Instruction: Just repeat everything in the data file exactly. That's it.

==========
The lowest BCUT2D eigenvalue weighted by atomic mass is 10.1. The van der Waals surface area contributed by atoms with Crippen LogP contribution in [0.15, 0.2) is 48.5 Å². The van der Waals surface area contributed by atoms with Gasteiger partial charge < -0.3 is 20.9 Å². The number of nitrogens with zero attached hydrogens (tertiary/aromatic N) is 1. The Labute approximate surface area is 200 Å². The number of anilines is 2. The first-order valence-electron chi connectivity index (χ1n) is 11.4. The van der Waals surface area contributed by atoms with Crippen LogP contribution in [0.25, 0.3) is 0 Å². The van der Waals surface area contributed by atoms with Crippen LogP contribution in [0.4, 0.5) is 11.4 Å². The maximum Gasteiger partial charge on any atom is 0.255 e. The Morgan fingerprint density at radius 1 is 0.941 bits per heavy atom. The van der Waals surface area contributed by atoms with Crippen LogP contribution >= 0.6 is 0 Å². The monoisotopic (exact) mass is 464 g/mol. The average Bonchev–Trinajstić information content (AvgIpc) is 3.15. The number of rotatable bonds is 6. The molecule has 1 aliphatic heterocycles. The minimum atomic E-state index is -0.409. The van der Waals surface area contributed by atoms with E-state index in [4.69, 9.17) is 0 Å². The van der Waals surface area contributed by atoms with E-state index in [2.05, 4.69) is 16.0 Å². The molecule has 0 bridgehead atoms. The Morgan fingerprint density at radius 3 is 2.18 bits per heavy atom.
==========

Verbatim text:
The lowest BCUT2D eigenvalue weighted by atomic mass is 10.1. The van der Waals surface area contributed by atoms with Crippen LogP contribution in [0.15, 0.2) is 48.5 Å². The van der Waals surface area contributed by atoms with Gasteiger partial charge < -0.3 is 20.9 Å². The number of nitrogens with zero attached hydrogens (tertiary/aromatic N) is 1. The Labute approximate surface area is 200 Å². The number of anilines is 2. The first-order valence-electron chi connectivity index (χ1n) is 11.4. The van der Waals surface area contributed by atoms with Crippen LogP contribution in [0.25, 0.3) is 0 Å². The van der Waals surface area contributed by atoms with Crippen LogP contribution in [0.4, 0.5) is 11.4 Å². The maximum Gasteiger partial charge on any atom is 0.255 e. The Morgan fingerprint density at radius 1 is 0.941 bits per heavy atom. The van der Waals surface area contributed by atoms with Crippen LogP contribution >= 0.6 is 0 Å². The monoisotopic (exact) mass is 464 g/mol. The average Bonchev–Trinajstić information content (AvgIpc) is 3.15. The number of rotatable bonds is 6. The molecule has 1 aliphatic heterocycles. The minimum atomic E-state index is -0.409. The van der Waals surface area contributed by atoms with E-state index in [4.69, 9.17) is 0 Å². The van der Waals surface area contributed by atoms with E-state index in [2.05, 4.69) is 16.0 Å². The molecule has 0 bridgehead atoms. The Morgan fingerprint density at radius 3 is 2.18 bits per heavy atom.